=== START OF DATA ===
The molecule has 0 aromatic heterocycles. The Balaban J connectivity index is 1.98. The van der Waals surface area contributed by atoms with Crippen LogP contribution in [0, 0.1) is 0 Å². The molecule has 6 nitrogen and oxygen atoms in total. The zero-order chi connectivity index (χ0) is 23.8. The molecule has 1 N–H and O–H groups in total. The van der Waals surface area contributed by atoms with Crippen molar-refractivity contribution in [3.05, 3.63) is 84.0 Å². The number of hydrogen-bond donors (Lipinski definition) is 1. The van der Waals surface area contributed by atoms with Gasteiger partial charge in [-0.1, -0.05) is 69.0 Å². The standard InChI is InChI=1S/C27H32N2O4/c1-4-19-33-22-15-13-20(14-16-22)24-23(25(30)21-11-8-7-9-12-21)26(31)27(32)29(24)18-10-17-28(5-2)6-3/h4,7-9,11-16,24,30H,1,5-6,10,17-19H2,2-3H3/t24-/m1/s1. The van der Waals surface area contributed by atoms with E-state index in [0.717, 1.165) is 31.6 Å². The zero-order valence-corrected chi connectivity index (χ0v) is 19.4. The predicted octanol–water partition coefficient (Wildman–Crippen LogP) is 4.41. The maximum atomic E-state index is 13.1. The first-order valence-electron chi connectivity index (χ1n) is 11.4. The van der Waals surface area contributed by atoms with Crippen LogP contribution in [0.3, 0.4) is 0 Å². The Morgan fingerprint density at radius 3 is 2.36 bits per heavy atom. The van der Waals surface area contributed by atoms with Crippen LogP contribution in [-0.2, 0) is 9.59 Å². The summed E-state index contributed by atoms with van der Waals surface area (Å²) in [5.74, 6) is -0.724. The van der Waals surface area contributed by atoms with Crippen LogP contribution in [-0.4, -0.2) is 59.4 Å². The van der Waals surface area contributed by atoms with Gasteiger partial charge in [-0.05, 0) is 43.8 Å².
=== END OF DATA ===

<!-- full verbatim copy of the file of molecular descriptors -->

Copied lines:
The molecule has 0 aromatic heterocycles. The Balaban J connectivity index is 1.98. The van der Waals surface area contributed by atoms with Crippen LogP contribution in [0, 0.1) is 0 Å². The molecule has 6 nitrogen and oxygen atoms in total. The zero-order chi connectivity index (χ0) is 23.8. The molecule has 1 N–H and O–H groups in total. The van der Waals surface area contributed by atoms with Crippen molar-refractivity contribution in [3.05, 3.63) is 84.0 Å². The number of hydrogen-bond donors (Lipinski definition) is 1. The van der Waals surface area contributed by atoms with Gasteiger partial charge in [-0.1, -0.05) is 69.0 Å². The standard InChI is InChI=1S/C27H32N2O4/c1-4-19-33-22-15-13-20(14-16-22)24-23(25(30)21-11-8-7-9-12-21)26(31)27(32)29(24)18-10-17-28(5-2)6-3/h4,7-9,11-16,24,30H,1,5-6,10,17-19H2,2-3H3/t24-/m1/s1. The van der Waals surface area contributed by atoms with E-state index in [0.717, 1.165) is 31.6 Å². The zero-order valence-corrected chi connectivity index (χ0v) is 19.4. The predicted octanol–water partition coefficient (Wildman–Crippen LogP) is 4.41. The maximum atomic E-state index is 13.1. The first-order valence-electron chi connectivity index (χ1n) is 11.4. The van der Waals surface area contributed by atoms with Crippen LogP contribution in [0.3, 0.4) is 0 Å². The Morgan fingerprint density at radius 3 is 2.36 bits per heavy atom. The van der Waals surface area contributed by atoms with Crippen LogP contribution in [-0.2, 0) is 9.59 Å². The summed E-state index contributed by atoms with van der Waals surface area (Å²) in [5.74, 6) is -0.724. The van der Waals surface area contributed by atoms with Crippen LogP contribution in [-0.4, -0.2) is 59.4 Å². The van der Waals surface area contributed by atoms with Gasteiger partial charge in [-0.05, 0) is 43.8 Å².